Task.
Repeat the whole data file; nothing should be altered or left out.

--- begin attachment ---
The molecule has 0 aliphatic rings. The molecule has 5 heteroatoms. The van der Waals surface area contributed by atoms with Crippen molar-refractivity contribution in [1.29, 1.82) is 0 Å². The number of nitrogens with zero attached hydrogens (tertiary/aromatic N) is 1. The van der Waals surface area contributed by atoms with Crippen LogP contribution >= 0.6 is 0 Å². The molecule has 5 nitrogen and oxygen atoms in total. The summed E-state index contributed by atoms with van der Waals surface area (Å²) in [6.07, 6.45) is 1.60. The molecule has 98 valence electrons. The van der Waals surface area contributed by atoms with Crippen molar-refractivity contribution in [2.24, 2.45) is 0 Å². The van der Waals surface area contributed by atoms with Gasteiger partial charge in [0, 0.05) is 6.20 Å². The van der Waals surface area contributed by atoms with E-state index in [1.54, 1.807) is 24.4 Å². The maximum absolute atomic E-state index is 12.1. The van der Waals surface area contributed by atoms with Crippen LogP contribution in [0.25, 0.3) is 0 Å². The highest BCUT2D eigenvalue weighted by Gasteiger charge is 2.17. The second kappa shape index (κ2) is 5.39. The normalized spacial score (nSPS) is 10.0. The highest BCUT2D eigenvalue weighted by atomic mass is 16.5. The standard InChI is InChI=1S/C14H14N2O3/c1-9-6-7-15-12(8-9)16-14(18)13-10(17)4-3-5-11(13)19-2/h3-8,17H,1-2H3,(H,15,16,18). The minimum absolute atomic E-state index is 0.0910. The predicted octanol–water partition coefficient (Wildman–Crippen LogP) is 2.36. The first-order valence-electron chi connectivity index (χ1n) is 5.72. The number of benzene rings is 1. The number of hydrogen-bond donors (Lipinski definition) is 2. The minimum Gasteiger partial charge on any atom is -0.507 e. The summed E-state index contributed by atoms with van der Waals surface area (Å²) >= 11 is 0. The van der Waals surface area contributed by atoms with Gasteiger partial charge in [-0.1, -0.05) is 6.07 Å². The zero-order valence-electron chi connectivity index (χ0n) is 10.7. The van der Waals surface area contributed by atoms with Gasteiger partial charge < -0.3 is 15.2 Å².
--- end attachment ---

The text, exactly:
The molecule has 0 aliphatic rings. The molecule has 5 heteroatoms. The van der Waals surface area contributed by atoms with Crippen molar-refractivity contribution in [1.29, 1.82) is 0 Å². The number of nitrogens with zero attached hydrogens (tertiary/aromatic N) is 1. The van der Waals surface area contributed by atoms with Crippen LogP contribution >= 0.6 is 0 Å². The molecule has 5 nitrogen and oxygen atoms in total. The summed E-state index contributed by atoms with van der Waals surface area (Å²) in [6.07, 6.45) is 1.60. The molecule has 98 valence electrons. The van der Waals surface area contributed by atoms with Crippen molar-refractivity contribution in [2.24, 2.45) is 0 Å². The van der Waals surface area contributed by atoms with Gasteiger partial charge in [0, 0.05) is 6.20 Å². The van der Waals surface area contributed by atoms with E-state index in [1.54, 1.807) is 24.4 Å². The maximum absolute atomic E-state index is 12.1. The van der Waals surface area contributed by atoms with Crippen LogP contribution in [0.25, 0.3) is 0 Å². The highest BCUT2D eigenvalue weighted by Gasteiger charge is 2.17. The second kappa shape index (κ2) is 5.39. The normalized spacial score (nSPS) is 10.0. The highest BCUT2D eigenvalue weighted by atomic mass is 16.5. The standard InChI is InChI=1S/C14H14N2O3/c1-9-6-7-15-12(8-9)16-14(18)13-10(17)4-3-5-11(13)19-2/h3-8,17H,1-2H3,(H,15,16,18). The minimum absolute atomic E-state index is 0.0910. The predicted octanol–water partition coefficient (Wildman–Crippen LogP) is 2.36. The first-order valence-electron chi connectivity index (χ1n) is 5.72. The number of benzene rings is 1. The number of hydrogen-bond donors (Lipinski definition) is 2. The minimum Gasteiger partial charge on any atom is -0.507 e. The summed E-state index contributed by atoms with van der Waals surface area (Å²) >= 11 is 0. The van der Waals surface area contributed by atoms with Gasteiger partial charge in [-0.1, -0.05) is 6.07 Å². The zero-order valence-electron chi connectivity index (χ0n) is 10.7. The van der Waals surface area contributed by atoms with Gasteiger partial charge < -0.3 is 15.2 Å².